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Archaeoastronomy & Ethnoastronomy News


Number 24 September Equinox 1996

The State of Archaeo/ethnoastronomy and the Land of the Bible
by Sara L. Gardner, Univ of Arizona

The use of astronomy by the inhabitants of Palestine has interested scholars as early as the turn of this century, when their examination of biblical texts led them to make comparisons with Greek and Mesopotamian astronomy and mythology. About twenty years later mythological tablets (13th century BCE) were found at Ras Shamra (ancient Ugarit) on the coast of Syria in 1929. The language and syntax of the Ugaritic tablets are similar to the Bible, and mythological motifs of the Ugaritic texts reflect motifs of biblical and extra-biblical texts. For example, they recorded how the gods influenced the changing seasons, and how the god of the Hebrews created the seasons in Genesis. Extra- biblical texts are used to study the development of Jewish astronomy and its calendar in the second half of the 1st millennium BCE. The list is lengthy, but the Astronomical Books of Enoch should be mentioned. They were written in the 2nd century BCE, and described the heavens as they were perceived by the ancient Jews. The ancient Hebrew literature as well as archaeological artifacts are rich in astral imaging.

Astral images began in the Chalcolithic period (4500-3300 BCE) at Teleilat Ghassul in Jordan near the Jordan River. The Ghassul Star, the image of a luminary rising above the mountains, and a faint image of a rayed sun or star behind a worshiper testify to an understanding of astronomy in this early period. Astral images continued throughout the history of ancient Palestine at many sites such as Hazor where instruments that marked the path of the sun, moon or star were depicted; for example, an altar showed a star image rising above two columns, and a stele showed the moon rising above two arms and hands that were postured as columns. The data collection of astral images from literature and artifacts is extensive, but nonetheless, this information has not been collected into a study on the practice of astronomy and/or its role in society. Nonetheless, these studies are prolific when compared to studies on the relationship between architecture and the movement of the sun, moon, and stars. Research to date has established one site, Rujim el-Hiri (Golan Heights in northern Israel), was built for the primary purpose of marking the June solstice from approximately 3000-2000 BCE, but its potential as an astronomical observatory has not been fully developed (Mizrachi 1993: 112-18).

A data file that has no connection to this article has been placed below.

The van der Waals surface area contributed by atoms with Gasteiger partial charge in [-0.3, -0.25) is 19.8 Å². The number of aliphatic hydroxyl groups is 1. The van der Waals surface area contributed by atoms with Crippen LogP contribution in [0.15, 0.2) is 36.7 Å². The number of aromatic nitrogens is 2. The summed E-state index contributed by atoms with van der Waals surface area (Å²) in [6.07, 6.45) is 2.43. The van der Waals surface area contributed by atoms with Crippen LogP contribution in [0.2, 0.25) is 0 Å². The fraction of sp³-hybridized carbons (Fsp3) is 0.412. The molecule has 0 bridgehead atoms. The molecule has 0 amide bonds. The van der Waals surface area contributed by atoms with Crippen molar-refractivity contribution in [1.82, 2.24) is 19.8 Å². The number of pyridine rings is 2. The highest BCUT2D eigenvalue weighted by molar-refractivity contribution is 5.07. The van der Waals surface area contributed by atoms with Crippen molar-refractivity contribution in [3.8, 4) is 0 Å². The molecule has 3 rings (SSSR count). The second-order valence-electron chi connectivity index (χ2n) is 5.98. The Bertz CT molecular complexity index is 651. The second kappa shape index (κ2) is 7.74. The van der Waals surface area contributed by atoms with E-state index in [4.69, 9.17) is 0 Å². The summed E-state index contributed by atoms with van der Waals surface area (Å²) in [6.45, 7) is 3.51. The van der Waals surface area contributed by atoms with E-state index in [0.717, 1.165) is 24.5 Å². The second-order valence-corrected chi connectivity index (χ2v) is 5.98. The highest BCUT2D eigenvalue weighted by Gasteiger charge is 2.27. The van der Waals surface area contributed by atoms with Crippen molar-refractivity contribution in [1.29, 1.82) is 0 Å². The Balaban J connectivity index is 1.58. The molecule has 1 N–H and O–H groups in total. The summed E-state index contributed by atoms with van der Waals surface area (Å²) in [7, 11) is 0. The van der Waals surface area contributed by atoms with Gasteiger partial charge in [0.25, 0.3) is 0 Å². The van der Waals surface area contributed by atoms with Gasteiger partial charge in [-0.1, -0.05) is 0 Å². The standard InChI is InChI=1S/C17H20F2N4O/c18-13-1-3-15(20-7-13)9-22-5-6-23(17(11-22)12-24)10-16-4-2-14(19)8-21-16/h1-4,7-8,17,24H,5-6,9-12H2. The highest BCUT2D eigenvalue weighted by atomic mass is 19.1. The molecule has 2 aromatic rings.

The primary interest of biblical scholars is to establish a precise orientation of the entrances of temples to the eastern horizon, or to establish that there is not an orientation. Excavators are cavalier in their interpretations, and casually remark that the entrance of cult building or its cult object caught the rays of the rising sun--without any substantiating studies. Unfortunately, excavation records do not consistently record precise directions, either True or magnetic north (see Taylor 1993). While numerous scholars insist that orientation of temples should be studied, these calls have not mentioned what the premise for orientation should be-- beyond an assumption that the cardinal directions are somehow important.

Problems for scholarship exist beyond the collection of data and its interpretation for the land of the Bible, because it conflicts with current religious beliefs. The primary sources for data come from sacred Hebrew and Christian writings--the Torah and the Bible--and from sites mentioned in these texts. Research has in the past--and continues now--to be an exercise in proving that the modern interpretation of the Torah and the Bible is literal and written in stone, so to speak, while a few scholars approach the subject from an academic perspective and not religious. If research in archaeoastronomy in Palestine is to be initiated, it must be from a secular perspective such as Syro-Palestinian archaeology led by William G. Dever (1990). Through the combination of biblical and extra-biblical texts, astral images found on artifacts, archaeology, and astronomy the potential exists to open a new rich field of study for archaeo/ethnoastronomy as well as add another chapter in the history of astronomy.


Dever, W. G., Recent Archaeological Discoveries and Biblical Research, Seattle: University of Washington Press, 1990.

Mizrachi, Y., Rujim el-Hiri: Toward an understanding of a Bronze Age megalithic monument in the Levant. diss. Harvard University. Michigan: UMI Dissertation Services, 1993.

Taylor, J. G., Yahweh and the Sun: Biblical and Archaeological Evidence for Sun Worship in Ancient Israel. Sheffield: Journal for the Study of the Old Testament, 1993.

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